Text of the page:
The present study revealed that younger ketamine users were at a higher risk of developing probable CMD. But young age was not a significant factor in the logistic regression model [Table 3]. Those findings suggested that the effects of age and gender on probable CMD were related to physical health, polysubstance use, and cognitive impairments. Relatively young age may indicate a relatively short duration of ketamine use, which, in turn, may increase the possibility of remission from ketamine use, less severe cognitive impairment, fewer comorbid substances, and better physical health. Adolescents are more vulnerable to drug use than adults and start with readily available and cheap substances such as ketamine [16]. Ketamine users are in earlier stages of substance use than users of methamphetamine or MDMA, which may facilitate abstinence [45]. Therefore, the risk of probable CMD may be because ketamine affects academic and social function, especially in younger users [25],[26]. Furthermore, people with mental health problems may use substances earlier than those without such problems. The causal relationship between probable CMD and ketamine use warrants further study.

Educational attainment is a confounder of cognitive performance. As shown in [Table 3], gender, age, marriage, income, and urinary impairments were not significantly associated with probable CMD development, but the effects of physical health (from p < 0.05 to p < 0.001), concomitant use of sedatives and hypnotics (p < 0. 01), and cognitive impairment developed over the course of ketamine use (p < 0.05) were considered significantly associated with probable CMD in the logistic regression analysis.

Those results suggested that clinicians should survey cognition, comorbid sedative/hypnotic use, and physical health for probable CMD in ketamine users. Following a recent publication on diagnostic issue of urinary screening for ketamine in quetiapine-medicated patients [46], we are pleased to add more wisdom in clinical management in treating patients with ketamine use disorder in Taiwan.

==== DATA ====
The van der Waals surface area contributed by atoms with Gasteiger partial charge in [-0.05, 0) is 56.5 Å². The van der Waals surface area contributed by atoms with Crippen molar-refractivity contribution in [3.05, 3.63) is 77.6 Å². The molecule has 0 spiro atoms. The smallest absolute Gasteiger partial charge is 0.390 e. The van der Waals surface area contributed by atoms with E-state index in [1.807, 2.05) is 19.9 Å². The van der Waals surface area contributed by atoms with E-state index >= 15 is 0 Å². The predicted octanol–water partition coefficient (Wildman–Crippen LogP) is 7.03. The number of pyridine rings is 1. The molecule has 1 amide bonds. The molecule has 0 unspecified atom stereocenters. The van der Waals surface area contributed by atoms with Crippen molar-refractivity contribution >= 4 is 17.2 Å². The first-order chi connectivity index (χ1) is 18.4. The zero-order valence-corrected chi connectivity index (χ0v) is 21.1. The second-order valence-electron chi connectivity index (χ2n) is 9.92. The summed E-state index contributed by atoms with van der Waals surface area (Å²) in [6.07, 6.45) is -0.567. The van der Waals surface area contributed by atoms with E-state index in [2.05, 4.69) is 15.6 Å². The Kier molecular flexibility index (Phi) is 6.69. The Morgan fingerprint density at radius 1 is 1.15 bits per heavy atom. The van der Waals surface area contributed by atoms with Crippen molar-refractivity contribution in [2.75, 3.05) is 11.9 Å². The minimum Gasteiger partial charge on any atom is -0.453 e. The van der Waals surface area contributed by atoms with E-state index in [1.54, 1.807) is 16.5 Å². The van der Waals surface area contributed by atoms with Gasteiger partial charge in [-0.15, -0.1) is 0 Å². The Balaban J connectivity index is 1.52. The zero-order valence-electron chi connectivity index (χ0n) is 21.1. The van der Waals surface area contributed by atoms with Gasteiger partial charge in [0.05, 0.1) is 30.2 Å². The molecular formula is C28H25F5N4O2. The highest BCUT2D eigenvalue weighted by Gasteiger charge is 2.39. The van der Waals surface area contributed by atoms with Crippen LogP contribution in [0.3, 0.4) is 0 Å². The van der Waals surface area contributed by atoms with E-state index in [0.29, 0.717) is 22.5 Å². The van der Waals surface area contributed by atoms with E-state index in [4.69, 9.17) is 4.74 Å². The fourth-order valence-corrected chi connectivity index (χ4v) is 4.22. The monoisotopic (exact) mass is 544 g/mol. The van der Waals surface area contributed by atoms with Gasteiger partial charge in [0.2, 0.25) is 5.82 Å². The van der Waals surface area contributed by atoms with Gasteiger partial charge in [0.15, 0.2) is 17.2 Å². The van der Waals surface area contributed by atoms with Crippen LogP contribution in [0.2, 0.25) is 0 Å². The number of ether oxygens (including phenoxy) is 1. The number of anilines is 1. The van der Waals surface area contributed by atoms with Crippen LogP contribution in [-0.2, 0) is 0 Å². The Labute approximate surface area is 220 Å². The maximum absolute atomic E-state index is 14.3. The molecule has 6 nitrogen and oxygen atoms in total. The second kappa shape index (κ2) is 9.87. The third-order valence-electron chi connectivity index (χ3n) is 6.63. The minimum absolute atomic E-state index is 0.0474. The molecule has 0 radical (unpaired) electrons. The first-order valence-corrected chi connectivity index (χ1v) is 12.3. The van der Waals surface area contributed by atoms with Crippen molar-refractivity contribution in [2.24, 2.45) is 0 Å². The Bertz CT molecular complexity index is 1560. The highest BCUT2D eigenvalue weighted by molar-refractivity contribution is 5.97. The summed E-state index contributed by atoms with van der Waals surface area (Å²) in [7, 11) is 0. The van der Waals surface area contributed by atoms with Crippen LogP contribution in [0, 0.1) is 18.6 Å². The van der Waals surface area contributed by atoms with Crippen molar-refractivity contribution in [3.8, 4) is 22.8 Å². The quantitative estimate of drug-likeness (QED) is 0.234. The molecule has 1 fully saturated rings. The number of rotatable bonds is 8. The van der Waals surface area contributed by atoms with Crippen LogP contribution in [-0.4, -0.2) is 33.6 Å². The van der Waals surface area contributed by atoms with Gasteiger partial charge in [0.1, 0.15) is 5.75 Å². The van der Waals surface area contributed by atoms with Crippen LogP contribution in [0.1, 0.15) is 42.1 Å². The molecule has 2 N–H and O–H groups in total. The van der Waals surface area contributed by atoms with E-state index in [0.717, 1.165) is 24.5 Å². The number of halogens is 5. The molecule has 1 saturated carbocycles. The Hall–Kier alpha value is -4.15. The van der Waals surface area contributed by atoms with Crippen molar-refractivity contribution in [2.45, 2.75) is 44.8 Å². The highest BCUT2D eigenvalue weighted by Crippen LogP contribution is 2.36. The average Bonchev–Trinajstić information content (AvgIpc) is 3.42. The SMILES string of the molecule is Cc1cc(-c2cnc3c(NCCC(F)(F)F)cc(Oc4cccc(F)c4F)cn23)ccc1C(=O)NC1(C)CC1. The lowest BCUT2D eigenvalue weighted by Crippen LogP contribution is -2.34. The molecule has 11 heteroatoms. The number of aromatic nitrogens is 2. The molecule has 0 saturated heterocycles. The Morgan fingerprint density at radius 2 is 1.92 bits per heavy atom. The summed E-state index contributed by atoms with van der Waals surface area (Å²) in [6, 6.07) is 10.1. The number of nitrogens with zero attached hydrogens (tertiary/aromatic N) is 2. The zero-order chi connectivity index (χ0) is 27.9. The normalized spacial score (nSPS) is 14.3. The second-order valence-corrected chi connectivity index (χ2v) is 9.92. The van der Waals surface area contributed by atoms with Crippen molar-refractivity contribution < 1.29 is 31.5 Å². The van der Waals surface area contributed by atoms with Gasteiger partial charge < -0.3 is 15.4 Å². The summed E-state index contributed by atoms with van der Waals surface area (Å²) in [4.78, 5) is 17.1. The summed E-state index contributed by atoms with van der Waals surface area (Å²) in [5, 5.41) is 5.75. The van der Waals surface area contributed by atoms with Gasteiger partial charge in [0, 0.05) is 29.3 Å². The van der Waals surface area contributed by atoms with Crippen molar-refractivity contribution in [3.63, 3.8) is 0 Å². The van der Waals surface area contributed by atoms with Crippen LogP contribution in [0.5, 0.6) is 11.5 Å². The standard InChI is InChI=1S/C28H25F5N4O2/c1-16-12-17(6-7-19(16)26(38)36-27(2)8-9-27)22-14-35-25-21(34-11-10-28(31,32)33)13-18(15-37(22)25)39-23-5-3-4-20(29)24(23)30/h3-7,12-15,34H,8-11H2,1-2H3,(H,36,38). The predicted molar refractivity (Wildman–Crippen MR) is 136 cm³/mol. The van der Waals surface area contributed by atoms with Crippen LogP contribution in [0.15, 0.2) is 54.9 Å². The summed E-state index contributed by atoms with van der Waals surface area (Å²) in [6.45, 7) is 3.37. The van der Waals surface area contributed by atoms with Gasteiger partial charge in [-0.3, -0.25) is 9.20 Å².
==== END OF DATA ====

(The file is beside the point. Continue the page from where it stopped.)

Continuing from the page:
Study limitations

The readers are cautioned not to overinterpret the study results because our study had five limitations.

  • The participants were recruited from reformatory educational classes. Ketamine users who did not come to reformatory educational classes would not have the opportunity to join this study.
  • Data were drawn from self-reported questionnaire, which may have resulted in shared method variance. We did not obtain collateral information from other sources on participants' levels of ketamine use, physical illness, and psychiatric illness. Psychiatric disorders such as depression and schizophrenia are correlated with cognitive impairments. The physical, cognitive, and urinary impairments were collected by self-reported data which are subject to measurement bias. Multiple data collecting methods and longitudinal approach should be used in further research.
  • We used CHQ rather than other structured or semi-structured diagnostic instruments to define patients with probable CMD in ketamine users. The CHQ was designed for mental health disorder screening in community settings. This questionnaire measures nonpsychotic symptoms, and psychotic symptoms are not assessed. The validity of CHQ in ketamine users was also not validated.
  • Other risk or protective factors of mental health may be present among ketamine users who were not examined in the present study, such as psychotherapy and family support. Education level was another confounder for cognitive performance.
  • Sedatives/hypnotics may be prescribed for preexisting CMD in ketamine users. We used a cross-sectional design, which did not allow us to make any casual statements about the relationships between the variables investigated.


Study summary

Poor physical health, concomitant use of sedatives or hypnotics, and cognitive impairment developed over the course of ketamine use should be the focus of CMD prevention and treatment strategies when targeting ketamine users. We propose that an early survey of physical health, concomitant use of sedatives or hypnotics, and cognitive impairment is pertinent for detecting mental health problems among ketamine users. Our results may help mental health organizations design suitable CMD prevention and intervention programs aimed at ketamine users.


  Acknowledgments Top


We thank the Kaohsiung Municipal Kai-Syuan Psychiatric Hospital, Department of Health, Kaohsiung City Government, and other collaborating partners participating in the project.


  Financial Supports and Sponsorship Top


We received no external funding in this study.


  Conflicts of Interest Top


The authors declare no conflict of interest in writing this report.



 
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    Tables

  [Table 1], [Table 2], [Table 3]